Berlin CMO Research: What It Takes to Be a Marketing Head

Last September, I bought a one-way ticket to Berlin.

With one suitcase and vaguely great study-abroad memories, I took the chance to fulfill a post-grad itch and dove straight into Berlin’s tech scene. If you’re curious why, I can share my spreadsheet of reasons with you another time, but for now, this article highlights the marketing leaders that have shaped Berlin’s top 100 highest funded startups.*

I pieced this research because I was curious about the marketing career trajectories in Berlin. When I moved here, my network consisted of a few old Tinder dates and randoms from WG Gesucht, so I wanted to rebuild myself in a new community. This research taught me which companies are leading Berlin’s “Silicon Allee” and which key figures are molding these brands.

The Research:

I researched marketing heads from Berlin’s 100 highest funded startups on Crunchbase to explore patterns on what it takes to be a marketing leader in this city. The companies within the sample have raised more than $16.7 billion in funding combined.

In this research, the sample size for “Berlin’s marketing leaders” consists of 72 highest marketing profiles within each company whether it’d be a CMO, Head of Marketing or VP of Marketing. The research aims to show patterns of the city’s senior marketing leaders and reveal their genders, educational backgrounds, years of experience, and co-founding and international experiences.*

*The following research reflects on May 2019 data accessed through publicly-available information on LinkedIn and Crunchbase.

Job Titles

Most startups in Berlin do not have a CMO. In fact, only 31% of the companies have a CMO. Many reasons may lead to this like company size, growth stage and the needs of the company. When a CMO was not present, the most senior marketing leaders were either Heads of Marketing or VPs of Marketing. But interestingly, a few companies had multiple CMOs due to market specialty and localization strategies.


Despite Berlin’s progressive take on social issues, this city has a long way to go in gender equality amongst its C-Level Marketing roles. Men dominate the industry with only 16% women holding the CMO positions in Berlin. Compared to the 2019 average, Berlin startups rank below the average number of women holding CMO roles in Fortune 1000 Companies which was 39%. However, when I segmented Heads of Marketing and VPs of Marketing in Berlin, there was a 40% female ratio, which closely aligns with the 42% ratio in female marketing executives in Fortune 1000 Companies.


There are so many online courses these days and “self-taught” gurus. As someone who did not study marketing, management or business administration, I’m curious about the correlation between educational background and career paths.

So, to what extent is that valid for marketing professionals? Very valid.

According to my research, 71% of the marketing leaders (CMOs, Heads & VPs of Marketing) actually did not study Marketing, PR, Advertisement, Communications or Media. The subject diversity was incredible — from Philosophy to Design, to even Chinese Medicine.

My research also found that more than half of Berlin’s marketing heads did not have a Masters degree and only a small fraction have pursued their PhD degrees.

Work Experience

Amongst the marketing heads researched in this data set, Berlin CMOs have 13 years of marketing experiences on-average; Heads of Marketing & VPs of Marketing have an average of 11 years of marketing experiences combined.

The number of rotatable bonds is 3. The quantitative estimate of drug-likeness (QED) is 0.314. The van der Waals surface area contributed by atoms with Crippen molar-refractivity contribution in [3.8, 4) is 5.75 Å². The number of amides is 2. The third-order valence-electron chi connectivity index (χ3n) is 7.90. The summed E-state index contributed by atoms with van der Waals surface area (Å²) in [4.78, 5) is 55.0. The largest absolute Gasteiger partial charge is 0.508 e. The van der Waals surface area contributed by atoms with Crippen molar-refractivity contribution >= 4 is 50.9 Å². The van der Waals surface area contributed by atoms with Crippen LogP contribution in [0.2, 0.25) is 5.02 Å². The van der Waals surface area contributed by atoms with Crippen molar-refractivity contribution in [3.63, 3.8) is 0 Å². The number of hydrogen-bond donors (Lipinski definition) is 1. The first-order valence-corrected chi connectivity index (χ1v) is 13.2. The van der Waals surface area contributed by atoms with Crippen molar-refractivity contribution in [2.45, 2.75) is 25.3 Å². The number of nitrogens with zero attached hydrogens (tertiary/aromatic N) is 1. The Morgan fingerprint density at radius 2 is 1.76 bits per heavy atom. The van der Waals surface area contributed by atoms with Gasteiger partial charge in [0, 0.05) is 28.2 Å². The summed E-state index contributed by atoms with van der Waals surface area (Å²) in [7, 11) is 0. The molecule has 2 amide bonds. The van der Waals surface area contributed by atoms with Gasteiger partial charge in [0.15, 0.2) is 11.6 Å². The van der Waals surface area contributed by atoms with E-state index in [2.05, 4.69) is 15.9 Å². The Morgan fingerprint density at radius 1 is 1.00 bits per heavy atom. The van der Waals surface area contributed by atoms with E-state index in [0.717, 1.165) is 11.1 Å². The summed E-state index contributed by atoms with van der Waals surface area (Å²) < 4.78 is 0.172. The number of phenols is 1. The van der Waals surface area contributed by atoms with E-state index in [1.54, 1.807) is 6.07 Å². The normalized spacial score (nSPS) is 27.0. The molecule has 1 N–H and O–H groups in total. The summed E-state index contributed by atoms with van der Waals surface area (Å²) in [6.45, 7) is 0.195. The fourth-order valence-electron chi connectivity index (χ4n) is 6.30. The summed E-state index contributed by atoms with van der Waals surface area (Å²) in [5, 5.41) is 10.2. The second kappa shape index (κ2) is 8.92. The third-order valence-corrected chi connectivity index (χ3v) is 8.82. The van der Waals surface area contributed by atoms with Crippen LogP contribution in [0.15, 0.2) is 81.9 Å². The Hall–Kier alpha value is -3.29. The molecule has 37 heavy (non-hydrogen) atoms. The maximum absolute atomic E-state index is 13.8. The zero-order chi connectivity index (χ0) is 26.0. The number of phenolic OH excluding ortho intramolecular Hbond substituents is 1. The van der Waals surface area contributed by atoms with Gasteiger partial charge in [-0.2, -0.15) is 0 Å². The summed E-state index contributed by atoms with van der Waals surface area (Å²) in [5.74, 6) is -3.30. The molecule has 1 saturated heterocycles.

Although there were no clear correlations on marketing specialization in former roles, 40% of the group have previously co-founded/founded a company or are the current founders of their brands. Looks like “entrepreneurial” isn’t just another buzzword hiring managers use.

International Experience

Transitioning out of university, starting a new job or moving to a foreign country isn’t easy. Let alone doing it all at once. Although challenging, starting my career abroad has pushed me to think globally and sharpened my communication skills as a marketer.

In this research, I found that Berlin marketing heads consist of a very international group.On average, they speak three languages and have worked in at least two countries. And almost half of the group speak 4-5 languages.


I was initially inspired to conduct this research in search of an industry mentor in a new city. Besides learning about career trajectories in marketing, my research taught me which startups are the biggest players in Berlin based on funding. In conclusion, senior marketing leaders in Berlin have the following patterns:

  • Male-dominated (84% male CMOs; 58% male Heads of Marketing and VPs of Marketing)
  • Often come from a non-marketing educational background (71% did not have degrees in Marketing, PR, Advertisement, Communications or Media)
  • Have on-average 12 years of work experience
  • Speak on-average 3 different languages and have worked in at least 2 different countries

So what’s next? The research prompted me to look into a tech hub closer to home, Silicon Valley. I’ll be releasing another report to see correlations and differences between CMOs, Heads and VPs of Marketing in Silicon Valley. Follow to stay tuned on the next piece!

This research was created out of curiosity about marketers in Berlin. With that said, I’m always interested in learning and meeting new people in the tech community, so send me a message if you’d like to exchange new ideas or chat over coffee.

This research was inspired by Honeypot’s What does it take to become a CTO in Berlin?

A thank you to Michelle Tenggara, Raphael Raue and Oliver Tuebing for editing and reviewing this piece.

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